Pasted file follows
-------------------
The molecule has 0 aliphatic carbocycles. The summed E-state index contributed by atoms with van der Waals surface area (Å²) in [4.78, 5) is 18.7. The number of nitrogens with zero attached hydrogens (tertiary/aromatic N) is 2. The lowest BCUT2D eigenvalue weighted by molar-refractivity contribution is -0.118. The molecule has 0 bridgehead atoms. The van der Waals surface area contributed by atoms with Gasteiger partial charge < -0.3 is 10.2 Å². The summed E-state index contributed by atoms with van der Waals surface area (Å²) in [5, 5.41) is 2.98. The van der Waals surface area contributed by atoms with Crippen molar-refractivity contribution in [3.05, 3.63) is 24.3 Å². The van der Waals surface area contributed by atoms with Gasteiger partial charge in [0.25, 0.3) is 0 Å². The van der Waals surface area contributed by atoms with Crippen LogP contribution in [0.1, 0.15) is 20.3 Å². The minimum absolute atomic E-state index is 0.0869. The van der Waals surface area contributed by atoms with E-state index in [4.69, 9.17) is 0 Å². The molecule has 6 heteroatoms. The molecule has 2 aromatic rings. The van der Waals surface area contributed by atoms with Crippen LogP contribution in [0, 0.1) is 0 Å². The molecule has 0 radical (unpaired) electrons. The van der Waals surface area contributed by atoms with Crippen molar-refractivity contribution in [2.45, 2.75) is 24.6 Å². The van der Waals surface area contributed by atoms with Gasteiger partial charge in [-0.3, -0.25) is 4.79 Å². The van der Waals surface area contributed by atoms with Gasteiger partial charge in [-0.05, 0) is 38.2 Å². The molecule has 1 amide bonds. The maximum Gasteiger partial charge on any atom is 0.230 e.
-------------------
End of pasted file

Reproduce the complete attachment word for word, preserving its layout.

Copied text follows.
The molecule has 0 aliphatic carbocycles. The summed E-state index contributed by atoms with van der Waals surface area (Å²) in [4.78, 5) is 18.7. The number of nitrogens with zero attached hydrogens (tertiary/aromatic N) is 2. The lowest BCUT2D eigenvalue weighted by molar-refractivity contribution is -0.118. The molecule has 0 bridgehead atoms. The van der Waals surface area contributed by atoms with Gasteiger partial charge < -0.3 is 10.2 Å². The summed E-state index contributed by atoms with van der Waals surface area (Å²) in [5, 5.41) is 2.98. The van der Waals surface area contributed by atoms with Crippen molar-refractivity contribution in [3.05, 3.63) is 24.3 Å². The van der Waals surface area contributed by atoms with Gasteiger partial charge in [0.25, 0.3) is 0 Å². The van der Waals surface area contributed by atoms with Crippen LogP contribution in [0.1, 0.15) is 20.3 Å². The minimum absolute atomic E-state index is 0.0869. The van der Waals surface area contributed by atoms with E-state index in [4.69, 9.17) is 0 Å². The molecule has 6 heteroatoms. The molecule has 2 aromatic rings. The van der Waals surface area contributed by atoms with Crippen LogP contribution in [0, 0.1) is 0 Å². The molecule has 0 radical (unpaired) electrons. The van der Waals surface area contributed by atoms with Crippen molar-refractivity contribution in [2.45, 2.75) is 24.6 Å². The van der Waals surface area contributed by atoms with Gasteiger partial charge in [-0.3, -0.25) is 4.79 Å². The van der Waals surface area contributed by atoms with Gasteiger partial charge in [-0.05, 0) is 38.2 Å². The molecule has 1 amide bonds. The maximum Gasteiger partial charge on any atom is 0.230 e.